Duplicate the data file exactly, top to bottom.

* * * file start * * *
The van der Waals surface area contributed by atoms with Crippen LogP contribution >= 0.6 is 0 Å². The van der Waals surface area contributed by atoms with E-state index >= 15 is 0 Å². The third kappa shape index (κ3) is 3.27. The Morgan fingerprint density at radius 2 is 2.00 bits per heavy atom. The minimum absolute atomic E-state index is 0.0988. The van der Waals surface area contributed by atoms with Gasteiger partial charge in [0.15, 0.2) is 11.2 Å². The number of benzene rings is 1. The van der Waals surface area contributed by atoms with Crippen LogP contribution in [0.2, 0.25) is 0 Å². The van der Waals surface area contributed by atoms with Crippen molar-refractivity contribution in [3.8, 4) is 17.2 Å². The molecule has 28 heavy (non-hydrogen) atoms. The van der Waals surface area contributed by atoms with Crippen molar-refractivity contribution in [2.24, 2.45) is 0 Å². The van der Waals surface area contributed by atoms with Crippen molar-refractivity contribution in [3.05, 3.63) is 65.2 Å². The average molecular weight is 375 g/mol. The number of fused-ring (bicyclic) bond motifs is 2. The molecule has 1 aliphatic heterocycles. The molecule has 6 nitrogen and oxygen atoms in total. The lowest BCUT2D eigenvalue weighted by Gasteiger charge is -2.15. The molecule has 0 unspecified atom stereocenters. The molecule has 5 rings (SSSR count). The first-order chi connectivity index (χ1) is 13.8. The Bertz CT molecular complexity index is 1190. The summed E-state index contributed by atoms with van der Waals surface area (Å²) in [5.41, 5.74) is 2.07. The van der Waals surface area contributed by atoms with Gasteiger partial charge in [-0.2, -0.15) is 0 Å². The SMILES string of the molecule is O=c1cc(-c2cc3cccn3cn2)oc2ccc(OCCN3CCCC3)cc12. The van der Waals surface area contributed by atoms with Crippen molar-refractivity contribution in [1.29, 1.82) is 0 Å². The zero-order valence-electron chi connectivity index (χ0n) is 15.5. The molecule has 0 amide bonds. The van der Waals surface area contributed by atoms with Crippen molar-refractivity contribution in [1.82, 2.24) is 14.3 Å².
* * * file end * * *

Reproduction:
The van der Waals surface area contributed by atoms with Crippen LogP contribution >= 0.6 is 0 Å². The van der Waals surface area contributed by atoms with E-state index >= 15 is 0 Å². The third kappa shape index (κ3) is 3.27. The Morgan fingerprint density at radius 2 is 2.00 bits per heavy atom. The minimum absolute atomic E-state index is 0.0988. The van der Waals surface area contributed by atoms with Gasteiger partial charge in [0.15, 0.2) is 11.2 Å². The number of benzene rings is 1. The van der Waals surface area contributed by atoms with Crippen LogP contribution in [0.2, 0.25) is 0 Å². The van der Waals surface area contributed by atoms with Crippen molar-refractivity contribution in [3.8, 4) is 17.2 Å². The molecule has 28 heavy (non-hydrogen) atoms. The van der Waals surface area contributed by atoms with Crippen molar-refractivity contribution in [2.24, 2.45) is 0 Å². The van der Waals surface area contributed by atoms with Crippen molar-refractivity contribution in [3.05, 3.63) is 65.2 Å². The average molecular weight is 375 g/mol. The number of fused-ring (bicyclic) bond motifs is 2. The molecule has 1 aliphatic heterocycles. The molecule has 6 nitrogen and oxygen atoms in total. The lowest BCUT2D eigenvalue weighted by Gasteiger charge is -2.15. The molecule has 0 unspecified atom stereocenters. The molecule has 5 rings (SSSR count). The first-order chi connectivity index (χ1) is 13.8. The Bertz CT molecular complexity index is 1190. The summed E-state index contributed by atoms with van der Waals surface area (Å²) in [5.41, 5.74) is 2.07. The van der Waals surface area contributed by atoms with Gasteiger partial charge in [-0.2, -0.15) is 0 Å². The SMILES string of the molecule is O=c1cc(-c2cc3cccn3cn2)oc2ccc(OCCN3CCCC3)cc12. The van der Waals surface area contributed by atoms with Crippen molar-refractivity contribution in [1.29, 1.82) is 0 Å². The zero-order valence-electron chi connectivity index (χ0n) is 15.5. The molecule has 0 amide bonds. The van der Waals surface area contributed by atoms with Crippen molar-refractivity contribution in [1.82, 2.24) is 14.3 Å².